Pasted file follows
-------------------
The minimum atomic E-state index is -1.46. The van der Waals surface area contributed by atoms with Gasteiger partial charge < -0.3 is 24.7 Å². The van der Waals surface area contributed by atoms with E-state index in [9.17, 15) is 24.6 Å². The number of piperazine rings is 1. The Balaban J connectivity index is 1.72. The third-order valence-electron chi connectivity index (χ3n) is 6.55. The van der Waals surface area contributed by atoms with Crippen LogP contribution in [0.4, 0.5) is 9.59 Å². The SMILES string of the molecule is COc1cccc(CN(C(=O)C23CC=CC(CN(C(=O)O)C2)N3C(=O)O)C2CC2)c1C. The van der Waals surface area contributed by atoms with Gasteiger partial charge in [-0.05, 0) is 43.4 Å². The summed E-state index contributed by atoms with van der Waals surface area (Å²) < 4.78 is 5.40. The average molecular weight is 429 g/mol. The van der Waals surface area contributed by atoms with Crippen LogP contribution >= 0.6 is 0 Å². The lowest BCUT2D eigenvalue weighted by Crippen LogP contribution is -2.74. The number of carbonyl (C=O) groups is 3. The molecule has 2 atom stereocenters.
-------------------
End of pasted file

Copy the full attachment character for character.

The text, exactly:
The minimum atomic E-state index is -1.46. The van der Waals surface area contributed by atoms with Gasteiger partial charge < -0.3 is 24.7 Å². The van der Waals surface area contributed by atoms with E-state index in [9.17, 15) is 24.6 Å². The number of piperazine rings is 1. The Balaban J connectivity index is 1.72. The third-order valence-electron chi connectivity index (χ3n) is 6.55. The van der Waals surface area contributed by atoms with Crippen LogP contribution in [0.4, 0.5) is 9.59 Å². The SMILES string of the molecule is COc1cccc(CN(C(=O)C23CC=CC(CN(C(=O)O)C2)N3C(=O)O)C2CC2)c1C. The van der Waals surface area contributed by atoms with Gasteiger partial charge in [-0.05, 0) is 43.4 Å². The summed E-state index contributed by atoms with van der Waals surface area (Å²) < 4.78 is 5.40. The average molecular weight is 429 g/mol. The van der Waals surface area contributed by atoms with Crippen LogP contribution >= 0.6 is 0 Å². The lowest BCUT2D eigenvalue weighted by Crippen LogP contribution is -2.74. The number of carbonyl (C=O) groups is 3. The molecule has 2 atom stereocenters.